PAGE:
On the hunt for great podcast content? Sometimes it helps to know not just which shows are good – but which interviews and episodes are the best places to start.
I’m subscribed to dozens of podcasts on my Pocket Cast app, but some shows stand out in my recent listening.
I must have started listening to The Voluntary Life back in 2012 or 2013, but I took a long break until recently. This podcast delves into a wide range of topics ranging from personal finance to psychology to business and political philosophy. It’s great for people who care about “living freely in an unfree world.”
This particular episode from 2017 delves into some really interesting self-reflection questions/journaling practices based on the popular findings in the book The Top 5 Regrets of the Dying. Give it a listen!
The Tim Ferriss show is one of my regular favorites. It features some of the best interviews I have ever heard, collected by one of the best interviewers out there. In this one, Tim interviews Airbnb Joe Gebbia about his colorful career. Gebbia is an incredible storyteller. I was riveted as he explained how he executed a legendary high school prank, proved a notoriously difficult professor wrong, brought an artist seat-cushion to market, and founded what is probably now the world’s fastest-growing home-sharing service.
If you want to observe how Joe created such an interesting life (and take notes on how to tell the story of that life), give it a listen!
Former Art of Charm podcast host Jordan Harbinger is a great interview and curator of interviews with people who have interesting things to say about personal development. Former Navy SEAL Jocko Willink is one of those people. This guy is tough, and he has a tough philosophy of discipline which (despite it all) is appealing. This podcast drops some great resources and ideas on living a more disciplined life, including a recent favorite – Jocko’s spoken word “motivational” album Psychological Warfare.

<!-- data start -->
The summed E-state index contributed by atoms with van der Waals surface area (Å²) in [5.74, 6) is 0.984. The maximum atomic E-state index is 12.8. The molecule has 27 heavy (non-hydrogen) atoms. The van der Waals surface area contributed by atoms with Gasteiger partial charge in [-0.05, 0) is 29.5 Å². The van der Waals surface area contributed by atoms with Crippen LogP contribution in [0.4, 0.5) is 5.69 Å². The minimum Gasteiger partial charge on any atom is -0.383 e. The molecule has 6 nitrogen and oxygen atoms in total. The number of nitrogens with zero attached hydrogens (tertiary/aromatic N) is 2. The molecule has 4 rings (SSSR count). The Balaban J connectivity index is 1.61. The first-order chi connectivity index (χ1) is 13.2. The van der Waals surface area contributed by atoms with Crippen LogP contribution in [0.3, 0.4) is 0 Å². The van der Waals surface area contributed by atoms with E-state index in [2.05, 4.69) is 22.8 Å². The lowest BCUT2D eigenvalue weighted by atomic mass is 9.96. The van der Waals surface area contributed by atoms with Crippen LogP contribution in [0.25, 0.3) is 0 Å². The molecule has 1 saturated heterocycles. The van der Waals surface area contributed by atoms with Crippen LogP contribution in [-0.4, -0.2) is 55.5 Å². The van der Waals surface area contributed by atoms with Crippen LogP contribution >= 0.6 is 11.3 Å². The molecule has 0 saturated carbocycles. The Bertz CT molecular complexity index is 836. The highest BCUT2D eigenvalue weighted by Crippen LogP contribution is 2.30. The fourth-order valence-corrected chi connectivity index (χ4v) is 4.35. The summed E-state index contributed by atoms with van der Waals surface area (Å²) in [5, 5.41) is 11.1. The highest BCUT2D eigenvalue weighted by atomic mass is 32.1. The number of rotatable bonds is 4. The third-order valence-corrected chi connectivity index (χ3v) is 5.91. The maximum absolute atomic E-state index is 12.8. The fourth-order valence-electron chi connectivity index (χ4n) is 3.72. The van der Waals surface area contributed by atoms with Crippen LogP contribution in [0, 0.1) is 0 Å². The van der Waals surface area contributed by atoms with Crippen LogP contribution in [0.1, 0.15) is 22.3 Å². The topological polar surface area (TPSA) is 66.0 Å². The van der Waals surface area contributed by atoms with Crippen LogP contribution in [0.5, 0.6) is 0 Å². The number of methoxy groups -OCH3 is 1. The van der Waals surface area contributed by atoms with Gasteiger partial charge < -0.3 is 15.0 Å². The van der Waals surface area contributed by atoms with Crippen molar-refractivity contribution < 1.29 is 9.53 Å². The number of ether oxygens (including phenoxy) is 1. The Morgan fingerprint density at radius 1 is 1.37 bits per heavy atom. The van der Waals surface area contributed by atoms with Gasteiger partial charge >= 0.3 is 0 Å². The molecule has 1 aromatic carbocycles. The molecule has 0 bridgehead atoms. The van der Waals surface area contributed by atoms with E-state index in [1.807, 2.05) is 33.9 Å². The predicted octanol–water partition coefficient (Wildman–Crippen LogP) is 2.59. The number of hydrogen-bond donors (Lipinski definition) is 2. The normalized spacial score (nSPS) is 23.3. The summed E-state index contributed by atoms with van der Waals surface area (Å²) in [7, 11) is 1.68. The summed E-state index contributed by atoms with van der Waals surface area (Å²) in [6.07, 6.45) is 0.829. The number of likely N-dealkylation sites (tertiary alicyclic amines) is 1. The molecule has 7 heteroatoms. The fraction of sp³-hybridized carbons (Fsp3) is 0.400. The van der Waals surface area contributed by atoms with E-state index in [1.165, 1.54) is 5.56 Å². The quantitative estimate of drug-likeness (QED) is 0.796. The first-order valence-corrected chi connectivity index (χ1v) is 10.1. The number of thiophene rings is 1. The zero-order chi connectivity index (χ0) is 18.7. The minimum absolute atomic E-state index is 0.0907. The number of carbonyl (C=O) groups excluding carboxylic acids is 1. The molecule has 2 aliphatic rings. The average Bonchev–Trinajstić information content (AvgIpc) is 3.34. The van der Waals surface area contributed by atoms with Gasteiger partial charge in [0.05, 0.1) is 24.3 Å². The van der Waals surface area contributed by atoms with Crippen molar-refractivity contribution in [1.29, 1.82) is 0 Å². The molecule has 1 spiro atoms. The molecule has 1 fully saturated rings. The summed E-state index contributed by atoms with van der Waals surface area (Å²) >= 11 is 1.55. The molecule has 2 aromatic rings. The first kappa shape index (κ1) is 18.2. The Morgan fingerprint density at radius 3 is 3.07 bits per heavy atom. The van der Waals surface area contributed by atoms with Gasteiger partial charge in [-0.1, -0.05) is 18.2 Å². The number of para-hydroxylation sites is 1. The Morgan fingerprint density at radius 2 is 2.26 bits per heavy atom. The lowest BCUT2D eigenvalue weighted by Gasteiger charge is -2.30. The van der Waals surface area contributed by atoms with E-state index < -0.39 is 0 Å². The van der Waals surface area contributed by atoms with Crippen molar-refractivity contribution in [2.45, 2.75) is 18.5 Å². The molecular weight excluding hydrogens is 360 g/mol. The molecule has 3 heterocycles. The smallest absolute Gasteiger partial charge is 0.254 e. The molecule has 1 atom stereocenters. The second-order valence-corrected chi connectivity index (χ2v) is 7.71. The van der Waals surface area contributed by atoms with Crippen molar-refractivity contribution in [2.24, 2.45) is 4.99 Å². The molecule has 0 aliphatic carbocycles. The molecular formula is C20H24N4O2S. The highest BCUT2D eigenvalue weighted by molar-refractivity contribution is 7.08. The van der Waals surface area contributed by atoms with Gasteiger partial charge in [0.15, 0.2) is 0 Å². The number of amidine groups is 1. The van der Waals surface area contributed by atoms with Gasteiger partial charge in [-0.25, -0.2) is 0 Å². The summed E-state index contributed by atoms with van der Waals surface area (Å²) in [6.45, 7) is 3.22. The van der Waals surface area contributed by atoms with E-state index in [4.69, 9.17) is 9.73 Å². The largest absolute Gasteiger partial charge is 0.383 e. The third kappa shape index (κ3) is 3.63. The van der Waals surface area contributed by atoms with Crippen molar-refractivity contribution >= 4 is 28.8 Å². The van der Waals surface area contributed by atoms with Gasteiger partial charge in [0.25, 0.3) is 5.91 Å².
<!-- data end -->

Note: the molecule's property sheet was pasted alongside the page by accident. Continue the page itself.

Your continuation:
Joe Rogan has just about mastered the art of long-form interviews/conversations with podcasts. He has a gift for making guests comfortable and (passive, non-critically-thinking) listeners uncomfortable. Rogan is an independent thinker who doesn’t fall into easy ideological categorization, which means that when he dips his toes into political controversies, you can at least rely on him to say something interesting.
In this episode Rogan talks with professors Jordan Peterson and Bret Weinstein, who have both recently (in the last couple of years) been targets of extreme behavior and accusations by campus protestors representing left-wing identitarian political philosophies. They have interesting things to say about psychology, biology, totalitarianism, political polarization, identity politics, and many hot-button issues.
You can actually watch this one on YouTube (and get it on a podcast app).
This interview goes deep into how interior designer Ruthie Lindsey has worked to transcend the suffering which started with a car crash in her teens and led her through divorce, depression, and tragedy. Lindsey is an inspiring person with a good heart, and this is a seriously good story relevant for anyone expects to experience debilitating illness or other suffering (it’s likely). Probably most impactful for me was Lindsey’s description of her father and the impact of his life.
I listen to a ton of other podcasts, too! If you have any you think I’d like, let me know in the comments.